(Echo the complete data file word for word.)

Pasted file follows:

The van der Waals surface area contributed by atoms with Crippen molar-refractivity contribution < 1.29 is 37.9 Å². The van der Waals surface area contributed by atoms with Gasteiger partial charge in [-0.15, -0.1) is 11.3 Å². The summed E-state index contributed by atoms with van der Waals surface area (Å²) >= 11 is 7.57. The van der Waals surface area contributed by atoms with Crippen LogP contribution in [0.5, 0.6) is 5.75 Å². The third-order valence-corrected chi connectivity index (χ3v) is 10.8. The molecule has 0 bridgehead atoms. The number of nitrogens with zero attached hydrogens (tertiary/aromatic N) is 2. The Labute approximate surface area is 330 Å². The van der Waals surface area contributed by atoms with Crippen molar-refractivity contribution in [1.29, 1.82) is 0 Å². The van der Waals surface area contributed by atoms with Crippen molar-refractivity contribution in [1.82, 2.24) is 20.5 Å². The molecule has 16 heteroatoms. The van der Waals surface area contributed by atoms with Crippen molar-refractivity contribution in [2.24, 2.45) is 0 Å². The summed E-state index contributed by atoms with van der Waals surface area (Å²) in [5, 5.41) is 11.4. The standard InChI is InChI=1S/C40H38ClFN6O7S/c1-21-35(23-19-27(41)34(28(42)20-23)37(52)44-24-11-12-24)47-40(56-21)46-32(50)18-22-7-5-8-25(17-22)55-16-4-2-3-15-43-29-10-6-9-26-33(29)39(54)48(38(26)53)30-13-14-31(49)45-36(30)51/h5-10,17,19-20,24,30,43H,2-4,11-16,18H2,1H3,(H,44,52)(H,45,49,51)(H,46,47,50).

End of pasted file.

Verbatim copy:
The van der Waals surface area contributed by atoms with Crippen molar-refractivity contribution < 1.29 is 37.9 Å². The van der Waals surface area contributed by atoms with Gasteiger partial charge in [-0.15, -0.1) is 11.3 Å². The summed E-state index contributed by atoms with van der Waals surface area (Å²) >= 11 is 7.57. The van der Waals surface area contributed by atoms with Crippen LogP contribution in [0.5, 0.6) is 5.75 Å². The third-order valence-corrected chi connectivity index (χ3v) is 10.8. The molecule has 0 bridgehead atoms. The number of nitrogens with zero attached hydrogens (tertiary/aromatic N) is 2. The Labute approximate surface area is 330 Å². The van der Waals surface area contributed by atoms with Crippen molar-refractivity contribution in [1.29, 1.82) is 0 Å². The van der Waals surface area contributed by atoms with Crippen molar-refractivity contribution in [1.82, 2.24) is 20.5 Å². The molecule has 16 heteroatoms. The van der Waals surface area contributed by atoms with Crippen molar-refractivity contribution in [2.24, 2.45) is 0 Å². The summed E-state index contributed by atoms with van der Waals surface area (Å²) in [5, 5.41) is 11.4. The standard InChI is InChI=1S/C40H38ClFN6O7S/c1-21-35(23-19-27(41)34(28(42)20-23)37(52)44-24-11-12-24)47-40(56-21)46-32(50)18-22-7-5-8-25(17-22)55-16-4-2-3-15-43-29-10-6-9-26-33(29)39(54)48(38(26)53)30-13-14-31(49)45-36(30)51/h5-10,17,19-20,24,30,43H,2-4,11-16,18H2,1H3,(H,44,52)(H,45,49,51)(H,46,47,50).